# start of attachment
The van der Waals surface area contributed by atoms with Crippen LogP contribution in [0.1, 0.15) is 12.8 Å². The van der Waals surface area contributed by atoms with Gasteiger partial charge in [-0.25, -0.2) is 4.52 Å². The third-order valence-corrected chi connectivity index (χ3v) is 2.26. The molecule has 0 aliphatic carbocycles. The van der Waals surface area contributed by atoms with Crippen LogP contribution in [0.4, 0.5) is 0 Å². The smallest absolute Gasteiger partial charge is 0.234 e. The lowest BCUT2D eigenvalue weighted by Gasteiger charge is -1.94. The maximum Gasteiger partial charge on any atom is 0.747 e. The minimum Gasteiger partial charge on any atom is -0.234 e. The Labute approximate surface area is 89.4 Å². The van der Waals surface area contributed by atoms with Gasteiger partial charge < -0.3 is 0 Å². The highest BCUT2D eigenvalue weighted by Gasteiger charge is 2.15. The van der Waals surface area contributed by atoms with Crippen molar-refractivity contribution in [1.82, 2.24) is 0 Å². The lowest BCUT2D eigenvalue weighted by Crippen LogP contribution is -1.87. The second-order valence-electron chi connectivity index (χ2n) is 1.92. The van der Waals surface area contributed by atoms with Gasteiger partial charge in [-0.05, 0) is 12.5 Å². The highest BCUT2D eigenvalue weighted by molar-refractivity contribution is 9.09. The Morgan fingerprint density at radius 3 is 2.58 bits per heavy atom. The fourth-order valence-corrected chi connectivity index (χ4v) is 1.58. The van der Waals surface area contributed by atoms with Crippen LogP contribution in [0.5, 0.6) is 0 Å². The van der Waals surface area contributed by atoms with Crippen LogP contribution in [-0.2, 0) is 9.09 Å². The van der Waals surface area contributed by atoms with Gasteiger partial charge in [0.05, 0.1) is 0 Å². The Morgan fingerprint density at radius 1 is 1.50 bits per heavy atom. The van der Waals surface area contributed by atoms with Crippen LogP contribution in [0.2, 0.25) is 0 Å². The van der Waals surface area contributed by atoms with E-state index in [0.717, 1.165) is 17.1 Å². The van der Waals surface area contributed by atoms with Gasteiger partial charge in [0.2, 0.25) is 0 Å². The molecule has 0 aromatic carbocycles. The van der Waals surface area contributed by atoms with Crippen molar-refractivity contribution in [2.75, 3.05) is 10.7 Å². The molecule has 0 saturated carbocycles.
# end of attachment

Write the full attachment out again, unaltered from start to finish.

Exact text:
The van der Waals surface area contributed by atoms with Crippen LogP contribution in [0.1, 0.15) is 12.8 Å². The van der Waals surface area contributed by atoms with Gasteiger partial charge in [-0.25, -0.2) is 4.52 Å². The third-order valence-corrected chi connectivity index (χ3v) is 2.26. The molecule has 0 aliphatic carbocycles. The van der Waals surface area contributed by atoms with Crippen LogP contribution in [0.4, 0.5) is 0 Å². The smallest absolute Gasteiger partial charge is 0.234 e. The lowest BCUT2D eigenvalue weighted by Gasteiger charge is -1.94. The maximum Gasteiger partial charge on any atom is 0.747 e. The minimum Gasteiger partial charge on any atom is -0.234 e. The Labute approximate surface area is 89.4 Å². The van der Waals surface area contributed by atoms with Gasteiger partial charge < -0.3 is 0 Å². The highest BCUT2D eigenvalue weighted by Gasteiger charge is 2.15. The van der Waals surface area contributed by atoms with Crippen molar-refractivity contribution in [1.82, 2.24) is 0 Å². The lowest BCUT2D eigenvalue weighted by Crippen LogP contribution is -1.87. The second-order valence-electron chi connectivity index (χ2n) is 1.92. The van der Waals surface area contributed by atoms with Gasteiger partial charge in [-0.05, 0) is 12.5 Å². The highest BCUT2D eigenvalue weighted by molar-refractivity contribution is 9.09. The Morgan fingerprint density at radius 3 is 2.58 bits per heavy atom. The fourth-order valence-corrected chi connectivity index (χ4v) is 1.58. The van der Waals surface area contributed by atoms with Crippen LogP contribution in [0.5, 0.6) is 0 Å². The van der Waals surface area contributed by atoms with Crippen LogP contribution in [-0.2, 0) is 9.09 Å². The van der Waals surface area contributed by atoms with Gasteiger partial charge in [0.05, 0.1) is 0 Å². The Morgan fingerprint density at radius 1 is 1.50 bits per heavy atom. The van der Waals surface area contributed by atoms with Crippen LogP contribution in [0.2, 0.25) is 0 Å². The van der Waals surface area contributed by atoms with E-state index in [0.717, 1.165) is 17.1 Å². The van der Waals surface area contributed by atoms with Gasteiger partial charge in [0.2, 0.25) is 0 Å². The molecule has 0 aromatic carbocycles. The van der Waals surface area contributed by atoms with Crippen molar-refractivity contribution in [2.75, 3.05) is 10.7 Å². The molecule has 0 saturated carbocycles.